Most would agree that the spiritual disciplines offer a potential path to spiritual growth, maturity, and intimacy with God. Most would also agree, however, that engaging in the spiritual disciplines will not guarantee these things. Practicing the disciplines does not make one mature. In fact, if not approached with care, the disciplines can quickly lead the unsuspecting down a slippery slope toward legalistic thinking and behavior.
In the Bible, God’s people regularly carried out the activities and practices we now refer to as spiritual “disciplines”, such as fasting, prayer, meditation, solitude, study, service, and others, yet it gives only limited instruction concerning how exactly we are to carry them out and in many situations little or no explanation as to exactly why they are being done. It is clear that these practices are not intended for us to seek improved standing before God through our own efforts, for we know that righteousness is a free gift of grace not attained through human striving. But, it is also clear that we are not to simply do nothing and wait for God to transform us into spiritual maturity.
Some suggest that rather than being a means of achieving our own righteousness, the disciplines are instead a means of receiving God’s grace. In other words, the disciplines provide ways that we can humbly place ourselves before God so that he can transform us. We create an intentional time and space that is devoted to God and from within that time and space we hope that God’s grace might abound. This has been referred to as “disciplined grace”. It is grace because it is free, but it is disciplined because there is something for us to do.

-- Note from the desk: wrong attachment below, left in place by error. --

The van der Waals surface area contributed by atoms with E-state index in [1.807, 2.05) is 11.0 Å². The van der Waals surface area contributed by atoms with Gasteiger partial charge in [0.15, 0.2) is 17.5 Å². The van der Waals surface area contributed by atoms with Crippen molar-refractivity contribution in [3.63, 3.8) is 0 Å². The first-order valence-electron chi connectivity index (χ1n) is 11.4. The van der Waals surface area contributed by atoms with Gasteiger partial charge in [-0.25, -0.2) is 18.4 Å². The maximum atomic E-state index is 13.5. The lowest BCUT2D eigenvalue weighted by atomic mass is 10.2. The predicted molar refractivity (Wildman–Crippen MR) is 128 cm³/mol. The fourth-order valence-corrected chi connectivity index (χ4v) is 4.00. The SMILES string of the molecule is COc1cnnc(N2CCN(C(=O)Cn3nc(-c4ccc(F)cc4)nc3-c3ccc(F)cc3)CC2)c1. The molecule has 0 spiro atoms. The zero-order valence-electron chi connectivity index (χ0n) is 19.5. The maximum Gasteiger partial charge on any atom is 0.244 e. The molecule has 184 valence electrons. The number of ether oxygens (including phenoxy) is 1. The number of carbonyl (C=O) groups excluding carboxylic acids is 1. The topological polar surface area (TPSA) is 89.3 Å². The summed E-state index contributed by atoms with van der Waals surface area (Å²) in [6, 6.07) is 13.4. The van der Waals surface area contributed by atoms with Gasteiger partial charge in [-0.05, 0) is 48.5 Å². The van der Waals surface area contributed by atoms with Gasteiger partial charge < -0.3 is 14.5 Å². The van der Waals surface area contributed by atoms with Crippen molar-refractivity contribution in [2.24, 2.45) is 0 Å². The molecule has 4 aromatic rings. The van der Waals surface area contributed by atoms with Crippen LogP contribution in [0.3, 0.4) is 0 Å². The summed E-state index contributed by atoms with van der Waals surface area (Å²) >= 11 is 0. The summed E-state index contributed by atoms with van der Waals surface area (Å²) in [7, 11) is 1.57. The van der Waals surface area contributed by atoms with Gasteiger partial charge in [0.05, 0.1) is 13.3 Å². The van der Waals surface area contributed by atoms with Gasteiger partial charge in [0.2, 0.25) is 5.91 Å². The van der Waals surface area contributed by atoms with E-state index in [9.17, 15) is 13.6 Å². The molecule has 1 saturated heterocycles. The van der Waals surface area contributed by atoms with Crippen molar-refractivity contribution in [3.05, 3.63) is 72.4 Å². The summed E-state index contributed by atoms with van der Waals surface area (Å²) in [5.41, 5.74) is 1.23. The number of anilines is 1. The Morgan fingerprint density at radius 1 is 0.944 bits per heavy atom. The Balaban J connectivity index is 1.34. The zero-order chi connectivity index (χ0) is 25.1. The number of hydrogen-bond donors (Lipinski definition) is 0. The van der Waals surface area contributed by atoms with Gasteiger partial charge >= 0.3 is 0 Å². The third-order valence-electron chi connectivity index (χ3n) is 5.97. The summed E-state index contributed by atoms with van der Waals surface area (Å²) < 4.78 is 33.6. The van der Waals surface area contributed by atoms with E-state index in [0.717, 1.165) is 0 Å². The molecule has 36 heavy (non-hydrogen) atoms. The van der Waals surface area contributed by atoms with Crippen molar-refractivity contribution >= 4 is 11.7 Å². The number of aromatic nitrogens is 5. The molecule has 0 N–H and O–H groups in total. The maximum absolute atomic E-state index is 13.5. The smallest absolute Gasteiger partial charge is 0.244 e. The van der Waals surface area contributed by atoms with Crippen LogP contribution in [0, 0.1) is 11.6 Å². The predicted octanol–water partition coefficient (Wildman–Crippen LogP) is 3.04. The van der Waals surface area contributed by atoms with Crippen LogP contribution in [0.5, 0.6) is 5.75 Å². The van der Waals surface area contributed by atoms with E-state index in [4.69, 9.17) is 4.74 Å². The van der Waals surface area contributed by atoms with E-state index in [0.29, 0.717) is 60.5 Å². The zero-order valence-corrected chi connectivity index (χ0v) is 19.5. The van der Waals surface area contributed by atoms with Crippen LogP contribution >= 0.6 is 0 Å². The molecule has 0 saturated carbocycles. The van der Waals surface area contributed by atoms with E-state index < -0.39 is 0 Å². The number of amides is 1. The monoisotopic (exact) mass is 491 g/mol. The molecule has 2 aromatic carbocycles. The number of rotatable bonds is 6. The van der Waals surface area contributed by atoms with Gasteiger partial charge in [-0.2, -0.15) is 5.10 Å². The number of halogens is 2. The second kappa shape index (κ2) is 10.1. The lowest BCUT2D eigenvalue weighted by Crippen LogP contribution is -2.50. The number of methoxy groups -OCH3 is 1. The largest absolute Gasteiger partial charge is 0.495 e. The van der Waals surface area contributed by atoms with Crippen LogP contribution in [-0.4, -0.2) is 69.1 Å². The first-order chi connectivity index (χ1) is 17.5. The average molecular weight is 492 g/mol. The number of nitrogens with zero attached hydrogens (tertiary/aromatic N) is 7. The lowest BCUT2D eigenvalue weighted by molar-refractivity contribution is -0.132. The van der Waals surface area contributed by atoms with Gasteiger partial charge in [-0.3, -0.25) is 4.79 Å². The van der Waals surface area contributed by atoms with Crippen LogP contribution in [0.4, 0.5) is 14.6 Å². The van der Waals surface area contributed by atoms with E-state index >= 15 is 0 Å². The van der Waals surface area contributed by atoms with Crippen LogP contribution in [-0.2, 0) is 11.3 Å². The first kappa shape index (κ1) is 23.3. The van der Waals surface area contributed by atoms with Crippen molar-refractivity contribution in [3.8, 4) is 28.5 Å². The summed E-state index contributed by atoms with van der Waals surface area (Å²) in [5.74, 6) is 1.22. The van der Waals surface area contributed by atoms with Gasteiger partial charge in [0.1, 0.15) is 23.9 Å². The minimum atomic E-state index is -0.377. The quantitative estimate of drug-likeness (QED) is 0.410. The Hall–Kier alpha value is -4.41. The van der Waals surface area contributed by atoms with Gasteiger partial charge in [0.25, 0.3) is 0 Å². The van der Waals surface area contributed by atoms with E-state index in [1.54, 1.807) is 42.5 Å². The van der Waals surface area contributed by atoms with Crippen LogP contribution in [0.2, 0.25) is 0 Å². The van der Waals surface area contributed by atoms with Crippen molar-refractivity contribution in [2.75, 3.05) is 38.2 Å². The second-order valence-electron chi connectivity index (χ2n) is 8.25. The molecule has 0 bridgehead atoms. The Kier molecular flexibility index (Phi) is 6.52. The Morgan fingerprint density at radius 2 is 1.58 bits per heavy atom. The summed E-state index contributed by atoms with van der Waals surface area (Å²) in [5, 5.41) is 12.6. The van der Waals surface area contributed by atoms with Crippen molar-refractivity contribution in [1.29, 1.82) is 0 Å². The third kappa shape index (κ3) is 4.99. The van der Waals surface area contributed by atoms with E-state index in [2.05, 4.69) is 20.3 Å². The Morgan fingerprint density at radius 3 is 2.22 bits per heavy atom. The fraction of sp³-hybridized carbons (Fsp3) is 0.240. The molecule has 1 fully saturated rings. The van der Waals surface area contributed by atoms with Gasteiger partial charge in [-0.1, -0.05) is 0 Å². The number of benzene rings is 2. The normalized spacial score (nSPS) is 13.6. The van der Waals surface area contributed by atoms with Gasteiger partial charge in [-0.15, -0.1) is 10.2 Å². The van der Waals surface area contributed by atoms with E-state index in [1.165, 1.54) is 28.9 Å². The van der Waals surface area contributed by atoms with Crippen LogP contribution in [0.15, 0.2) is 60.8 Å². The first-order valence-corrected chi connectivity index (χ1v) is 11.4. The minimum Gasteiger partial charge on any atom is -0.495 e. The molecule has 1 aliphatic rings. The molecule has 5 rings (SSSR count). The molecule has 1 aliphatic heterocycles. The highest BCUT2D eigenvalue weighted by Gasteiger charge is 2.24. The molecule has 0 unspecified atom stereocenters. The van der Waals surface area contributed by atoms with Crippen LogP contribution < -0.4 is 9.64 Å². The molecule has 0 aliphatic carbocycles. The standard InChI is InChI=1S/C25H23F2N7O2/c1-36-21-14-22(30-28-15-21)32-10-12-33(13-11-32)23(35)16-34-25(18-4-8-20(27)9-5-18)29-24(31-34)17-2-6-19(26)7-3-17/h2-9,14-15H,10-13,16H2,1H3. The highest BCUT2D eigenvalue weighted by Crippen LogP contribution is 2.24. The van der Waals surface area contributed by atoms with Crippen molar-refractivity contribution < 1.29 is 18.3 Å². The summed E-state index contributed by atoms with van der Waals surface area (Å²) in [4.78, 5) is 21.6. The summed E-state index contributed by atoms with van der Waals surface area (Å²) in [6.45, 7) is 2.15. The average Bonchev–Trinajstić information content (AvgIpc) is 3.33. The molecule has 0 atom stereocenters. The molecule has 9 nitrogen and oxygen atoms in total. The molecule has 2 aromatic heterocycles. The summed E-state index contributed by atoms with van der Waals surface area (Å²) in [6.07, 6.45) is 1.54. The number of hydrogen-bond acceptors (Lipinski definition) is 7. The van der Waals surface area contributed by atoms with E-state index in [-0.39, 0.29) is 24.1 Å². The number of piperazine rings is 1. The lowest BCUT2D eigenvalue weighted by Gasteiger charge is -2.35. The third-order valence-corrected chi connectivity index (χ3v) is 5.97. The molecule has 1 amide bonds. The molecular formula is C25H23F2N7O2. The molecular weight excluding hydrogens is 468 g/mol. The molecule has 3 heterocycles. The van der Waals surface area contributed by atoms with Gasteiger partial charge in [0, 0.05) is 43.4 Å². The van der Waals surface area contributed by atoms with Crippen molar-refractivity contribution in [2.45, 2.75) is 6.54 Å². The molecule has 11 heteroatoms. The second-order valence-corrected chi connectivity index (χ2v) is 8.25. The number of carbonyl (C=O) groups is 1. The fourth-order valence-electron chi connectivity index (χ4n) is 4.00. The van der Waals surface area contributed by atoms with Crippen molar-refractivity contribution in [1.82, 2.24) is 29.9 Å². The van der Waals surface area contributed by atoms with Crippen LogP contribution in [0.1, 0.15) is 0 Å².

So, do we lead ourselves into spiritual disciplines so that God might change us, or are we led into them because God has already changed us, and wants to change us more? It’s a subtle distinction, but an important one. The Bible doesn’t so much tell us that all of the spiritual disciplines are things that we have to be doing, as much as it describes God’s people carrying out these practices in their lives. Is it possible that the more we accept who God says we are the more we desire to do the things that are called “disciplines”, simply because they are the natural overflow of God’s grace and goodness poured out into our lives? Is our engagement in these practices more a reminder and indicator of who we already are, allowing a time for God to penetrate the truth deeper in our hearts, than it is about us working to achieve things that God has already given to us? Have we made the spiritual disciplines harder than they need to be? Have we made all of this too human-centered?
For me, as I’m increasingly overwhelmed through the Spirit in knowledge of who God is and how in Christ he loves and forgives me, I sincerely desire to be in conversation with him (prayer), I want to think about him quietly and privately (meditation & solitude), I want to learn more about him and his truths (study), I see through the busyness of the world (simplicity), I know my place before God (submission), and I desire to share with others in word and deed the grace he has extended to me (service).
I acknowledge that God’s grace is involved and needed in every way, regardless of how the spiritual practices are approached. And, I also appreciate that some level of human diligence and effort are a necessary part of any approach. But, we should take care that in placing too much focus on ourselves and our own efforts in relation to the spiritual disciplines we may be taking our eyes off the prize. First and foremost, we need to fix our gaze on Jesus, celebrate what he has done for us, and focus on who he has made us. The spiritual “disciplines” will automatically and abundantly flow from there.